Successfully combat the sorrel in the garden


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The horny sorrel (Oxalis corniculata) is native to the Mediterranean region and is considered to be a neophyte or archeophyte in Central Europe, since it has been present in the wine-growing regions of Southern Germany for centuries and is considered naturalized. The horny sorrel is a typical example of plants that benefit from the creeping climate change. Due to its Mediterranean origin, it is well adapted to longer periods of drought and spreads to the north due to the increasingly dry and hot summer and mild winter. The plant withers in dryness and retreats into its fleshy taproot. As soon as the climate becomes moister again, it drives out again. The reddish brown overflowed leaves are an adaptation to strong sunlight.

For the distribution of his offspring, the horn-sorrel has also developed a sophisticated strategy: he hurls his mature seeds when popping the capsules sometimes several meters, which is why he also bears the German name Spring Clover. The seeds are also carried away by ants - they are keen on the fatty appendage, the so-called Elaiosom. In addition, the horny sorrel spreads in the vicinity of Wurzelausläufer. In the garden, the horny sorrel is often found in lawns and paving joints, but sometimes in the flower beds, as long as enough sunlight reaches the ground. It does not thrive in very shady locations.

Check pot bales on horny sorrel

In most cases, the horn-sorrel is introduced by newly purchased plants in the garden. Therefore, check the surface of each pot bale and pluck the horny sorrel together with its taproot before placing the new plant in the bed. To exclude that there are other seeds in the potting soil, it is best to completely remove the upper, slightly rooted soil layer and dispose of it in the household waste.

Remove horny sorrel from beds

Once the sorrel has settled in the garden, it is extremely tedious to fight it. Therefore, become active as soon as you discover the plant: as long as it has not flowered, it can not spread further, at least via seeds. Chop the plants in the bed with a sharp hoe aboveground or pluck them ideally with their roots out of the ground. The latter, however, is only possible on very light, humus rich soil - in loamy soil, the root is usually anchored so firmly that it breaks off at ground level.
When the sorrel forms individual closed surfaces, it is worth loosening the soil bit by bit with a small hand fork and then tearing out the plants with their roots. Once you have cleared the bed of the plant, you should immediately plant larger open areas with perennials or ground cover so that the soil soon disappears completely under the plant cover. In addition, you can cover the earth about five inches high with bark mulch to suppress the new budding.

Fight horn sorrel on paved surfaces

The heat- and drought-loving Hornsauerklee likes to settle in paving joints. Here he can of course fight in the traditional way with a good Fugenkratzer, but this is quite tedious. Faster is the flaming with a special device. Keep the gas flame on each plant for one or two seconds at a time - enough to destroy cell structures, even if the sorrel initially shows little signs of damage externally. He dies aboveground within the next few days. A root-deep fight is not possible by heat, therefore, you have to repeat the flaming several times a year.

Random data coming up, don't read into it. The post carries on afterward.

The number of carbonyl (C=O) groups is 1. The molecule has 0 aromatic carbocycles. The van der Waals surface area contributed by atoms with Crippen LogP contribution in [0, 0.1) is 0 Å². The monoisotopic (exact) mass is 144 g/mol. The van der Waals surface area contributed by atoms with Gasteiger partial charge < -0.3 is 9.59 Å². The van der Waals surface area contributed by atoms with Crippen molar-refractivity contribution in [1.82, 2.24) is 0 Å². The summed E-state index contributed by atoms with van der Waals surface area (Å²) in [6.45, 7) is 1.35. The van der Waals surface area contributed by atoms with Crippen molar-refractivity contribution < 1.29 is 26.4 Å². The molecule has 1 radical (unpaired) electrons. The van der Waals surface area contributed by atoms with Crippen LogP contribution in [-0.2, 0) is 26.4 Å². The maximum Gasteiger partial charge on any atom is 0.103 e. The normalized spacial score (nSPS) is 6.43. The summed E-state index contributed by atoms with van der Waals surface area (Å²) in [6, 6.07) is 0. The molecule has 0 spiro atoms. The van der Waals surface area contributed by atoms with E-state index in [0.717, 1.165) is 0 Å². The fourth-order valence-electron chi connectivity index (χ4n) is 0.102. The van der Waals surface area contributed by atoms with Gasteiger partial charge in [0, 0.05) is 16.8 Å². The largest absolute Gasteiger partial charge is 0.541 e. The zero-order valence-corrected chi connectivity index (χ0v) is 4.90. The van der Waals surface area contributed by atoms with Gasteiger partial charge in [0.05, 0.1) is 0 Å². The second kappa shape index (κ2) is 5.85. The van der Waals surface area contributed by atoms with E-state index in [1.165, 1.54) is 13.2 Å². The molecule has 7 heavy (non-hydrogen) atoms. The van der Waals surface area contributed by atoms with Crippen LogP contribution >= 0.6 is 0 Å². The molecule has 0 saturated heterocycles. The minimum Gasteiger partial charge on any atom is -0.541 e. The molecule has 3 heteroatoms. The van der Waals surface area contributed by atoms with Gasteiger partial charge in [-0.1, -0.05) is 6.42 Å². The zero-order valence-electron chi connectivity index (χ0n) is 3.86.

Sour clover (Oxalis corniculata) in pavement joints

Horny sorrel (Oxalis corniculata) likes to settle in paving joints

Horn sorrel in the lawn

It is often recommended to simply lime the lawn when it is riddled with horny sorrel. However, this does not bring much, because the sorrel is by no means an acid indicator, although its name suggests. It also grows easily on calcareous soils. Nevertheless, it is above all to improve the growth conditions of turf grasses, if you want to fight the horny sorrel. So first measure the pH of the soil and sprinkle garden lime as needed. Then you should provide your lawn with good nutrients. If the green carpet is well in the juice about 14 days later, renew your lawn by mowing it deeply, scarifying it thoroughly and completely reseeding. Where the horny sorrel is particularly dense, you should shave off the entire turf flat after scarifying and apply a little new topsoil. What the horn-sorrel does not like are very moist soils. If necessary, water the newly sown lawn generously until the grasses form a closed scar again.

Combating with herbicides

Whether he wants to combat the horny sorrel in the garden with chemical herbicides, every hobby gardener has to decide for himself. Even if it concerns funds that are approved for the home garden, we advise against their use in principle. The situation is different with organic products based on acetic acid or pelargonic acid. However, they only spoil the above-ground part of the plant, so the taproot will re-emerge after a certain time. In addition, it should be noted that with herbicides in the bed only the unwanted plants - they do not distinguish between "friend and foe". For lawns, on the other hand, there is a chemical that eliminates dicotyledonous plants that are monocotyledonous, which includes all grasses, but has no effect. By the way: on pavement surfaces, any use of herbicides is strictly forbidden!

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